Vehlinggo favorites Pleasure Curses and Pr0files have released some great new music recently. Check it out below.
Pleasure Curses – Screens
Jahn Teetsov and Evan Grice (AKA Pleasure Curses) have always made catchy disco and synthpop — tightly constructed songs with a cool aesthetic and, in the case of “Under the Moonlight” with Christen Cappello, a haunting quality that borders on majestic.
On new EP Screens, though, they’ve branched out. The arrangements are fuller, employing guitars, saxophones, and guest vox from labelmate Brittany Sims (of Furniteur). The statements they make are grander, and there’s more attitude and grit underscoring it all. Put this record on and watch people connect with it.
They say the release is a commentary on the apathy that various screens cause: these fucking laptop and cellphone screens and smokescreens and the like, for example, just zap the humanity out of us, if you think about it. I say the EP is an effective way to bring us back together.
All four cuts are great, but highlights are “Silver” and “Mean Streets,” the latter a soulful disco number that deserves to be a big hit this year.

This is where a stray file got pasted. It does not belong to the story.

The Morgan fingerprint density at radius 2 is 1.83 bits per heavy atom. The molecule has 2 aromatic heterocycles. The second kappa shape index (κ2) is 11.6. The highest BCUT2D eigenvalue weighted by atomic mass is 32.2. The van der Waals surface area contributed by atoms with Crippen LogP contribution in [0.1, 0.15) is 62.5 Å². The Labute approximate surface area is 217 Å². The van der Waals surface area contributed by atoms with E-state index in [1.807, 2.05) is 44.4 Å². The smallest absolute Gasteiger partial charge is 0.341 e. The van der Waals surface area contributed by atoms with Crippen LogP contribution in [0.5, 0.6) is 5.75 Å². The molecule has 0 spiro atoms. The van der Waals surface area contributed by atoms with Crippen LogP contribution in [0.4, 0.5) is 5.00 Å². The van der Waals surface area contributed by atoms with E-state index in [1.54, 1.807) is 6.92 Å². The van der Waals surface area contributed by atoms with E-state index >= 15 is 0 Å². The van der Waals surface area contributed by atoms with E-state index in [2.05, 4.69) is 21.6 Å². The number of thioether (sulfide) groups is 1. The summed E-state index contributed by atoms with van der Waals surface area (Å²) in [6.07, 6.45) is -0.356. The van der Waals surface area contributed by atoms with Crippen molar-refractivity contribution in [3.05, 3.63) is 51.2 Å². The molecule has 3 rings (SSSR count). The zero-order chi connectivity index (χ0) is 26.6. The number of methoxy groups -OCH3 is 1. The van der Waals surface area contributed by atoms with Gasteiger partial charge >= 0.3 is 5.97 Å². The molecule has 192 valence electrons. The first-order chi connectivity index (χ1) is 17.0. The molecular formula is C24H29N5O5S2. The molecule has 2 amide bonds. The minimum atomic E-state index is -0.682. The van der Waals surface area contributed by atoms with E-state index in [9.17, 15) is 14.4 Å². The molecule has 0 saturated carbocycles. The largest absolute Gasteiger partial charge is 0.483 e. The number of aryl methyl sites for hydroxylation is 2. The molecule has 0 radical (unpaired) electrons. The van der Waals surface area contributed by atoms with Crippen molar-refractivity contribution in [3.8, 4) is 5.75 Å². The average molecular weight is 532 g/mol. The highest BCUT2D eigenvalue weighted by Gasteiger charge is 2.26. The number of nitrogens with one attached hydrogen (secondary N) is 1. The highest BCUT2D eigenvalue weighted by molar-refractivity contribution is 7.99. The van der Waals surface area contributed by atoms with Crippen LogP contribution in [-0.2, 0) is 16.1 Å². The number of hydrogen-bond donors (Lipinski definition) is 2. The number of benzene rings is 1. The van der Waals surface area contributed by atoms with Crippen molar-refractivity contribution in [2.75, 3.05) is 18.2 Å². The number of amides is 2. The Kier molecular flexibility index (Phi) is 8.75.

(Feature Photo: Pleasure Curses. Photo credit: Jahn Teetsov.)
Pr0files – “Money”
Los Angeles-based Pr0files have been making a name for themselves with absolutely killer dark disco and synthpop cuts evoking the likes of Chromatics, Kavinsky, and Poliça. With that musical framework the lyrics of Lauren Pardini and Danny Sternbaum, the people behind Pr0files, often touch on the complicated side of life, such as trainwreck relationships or bouts of depression.
On new single “Money,” the first since they released album Jurassic Technologie last year, the pair is still up to their old tricks — with a catch. Pardini sings about losing someone to the ruthless lust for fame, and the arrangement is still catchy and synth-laden. However, there’s a distinct Top 40 grandeur to the arrangement, especially the chorus.
“Money” is not so much a dark and minimalist number like its predecessors. Instead, it’s got grand synth pads and stabs, offering up a crystalline bigness that sees the duo elevating their sociology in wide open spaces. It’s a lovely track and it makes me very curious about what else they have in store for us.